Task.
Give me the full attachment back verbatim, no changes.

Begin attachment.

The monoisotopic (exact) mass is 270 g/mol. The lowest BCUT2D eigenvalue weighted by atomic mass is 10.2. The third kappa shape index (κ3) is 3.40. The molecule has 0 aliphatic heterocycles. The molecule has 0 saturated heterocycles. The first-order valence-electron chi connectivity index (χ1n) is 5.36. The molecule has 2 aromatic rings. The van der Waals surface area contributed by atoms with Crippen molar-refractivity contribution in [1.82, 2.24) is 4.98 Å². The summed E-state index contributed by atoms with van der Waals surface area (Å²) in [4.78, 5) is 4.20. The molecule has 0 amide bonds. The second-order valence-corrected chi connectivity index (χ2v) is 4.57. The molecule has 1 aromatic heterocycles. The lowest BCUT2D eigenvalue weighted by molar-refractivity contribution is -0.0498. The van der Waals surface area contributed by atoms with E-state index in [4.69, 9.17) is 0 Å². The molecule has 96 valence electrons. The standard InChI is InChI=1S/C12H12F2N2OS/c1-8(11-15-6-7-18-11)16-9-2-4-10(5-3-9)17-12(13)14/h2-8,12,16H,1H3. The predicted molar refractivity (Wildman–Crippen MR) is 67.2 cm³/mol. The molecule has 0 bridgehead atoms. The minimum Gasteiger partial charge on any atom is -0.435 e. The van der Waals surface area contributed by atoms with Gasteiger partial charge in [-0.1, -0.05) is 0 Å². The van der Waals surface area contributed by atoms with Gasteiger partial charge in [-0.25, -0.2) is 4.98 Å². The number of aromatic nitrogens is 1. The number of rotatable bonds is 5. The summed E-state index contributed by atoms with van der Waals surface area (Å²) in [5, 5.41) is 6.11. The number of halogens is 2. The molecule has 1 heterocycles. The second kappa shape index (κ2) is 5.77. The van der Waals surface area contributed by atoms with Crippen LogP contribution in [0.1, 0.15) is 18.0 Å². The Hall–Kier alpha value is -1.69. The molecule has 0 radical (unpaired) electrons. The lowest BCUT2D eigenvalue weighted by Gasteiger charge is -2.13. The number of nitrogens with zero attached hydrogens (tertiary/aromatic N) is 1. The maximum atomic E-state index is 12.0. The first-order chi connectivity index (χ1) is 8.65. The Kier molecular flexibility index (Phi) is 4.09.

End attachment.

The monoisotopic (exact) mass is 270 g/mol. The lowest BCUT2D eigenvalue weighted by atomic mass is 10.2. The third kappa shape index (κ3) is 3.40. The molecule has 0 aliphatic heterocycles. The molecule has 0 saturated heterocycles. The first-order valence-electron chi connectivity index (χ1n) is 5.36. The molecule has 2 aromatic rings. The van der Waals surface area contributed by atoms with Crippen molar-refractivity contribution in [1.82, 2.24) is 4.98 Å². The summed E-state index contributed by atoms with van der Waals surface area (Å²) in [4.78, 5) is 4.20. The molecule has 0 amide bonds. The second-order valence-corrected chi connectivity index (χ2v) is 4.57. The molecule has 1 aromatic heterocycles. The lowest BCUT2D eigenvalue weighted by molar-refractivity contribution is -0.0498. The van der Waals surface area contributed by atoms with E-state index in [4.69, 9.17) is 0 Å². The molecule has 96 valence electrons. The standard InChI is InChI=1S/C12H12F2N2OS/c1-8(11-15-6-7-18-11)16-9-2-4-10(5-3-9)17-12(13)14/h2-8,12,16H,1H3. The predicted molar refractivity (Wildman–Crippen MR) is 67.2 cm³/mol. The molecule has 0 bridgehead atoms. The minimum Gasteiger partial charge on any atom is -0.435 e. The van der Waals surface area contributed by atoms with Gasteiger partial charge in [-0.1, -0.05) is 0 Å². The van der Waals surface area contributed by atoms with Gasteiger partial charge in [-0.25, -0.2) is 4.98 Å². The number of aromatic nitrogens is 1. The number of rotatable bonds is 5. The summed E-state index contributed by atoms with van der Waals surface area (Å²) in [5, 5.41) is 6.11. The number of halogens is 2. The molecule has 1 heterocycles. The second kappa shape index (κ2) is 5.77. The van der Waals surface area contributed by atoms with Crippen LogP contribution in [0.1, 0.15) is 18.0 Å². The Hall–Kier alpha value is -1.69. The molecule has 0 radical (unpaired) electrons. The lowest BCUT2D eigenvalue weighted by Gasteiger charge is -2.13. The number of nitrogens with zero attached hydrogens (tertiary/aromatic N) is 1. The maximum atomic E-state index is 12.0. The first-order chi connectivity index (χ1) is 8.65. The Kier molecular flexibility index (Phi) is 4.09.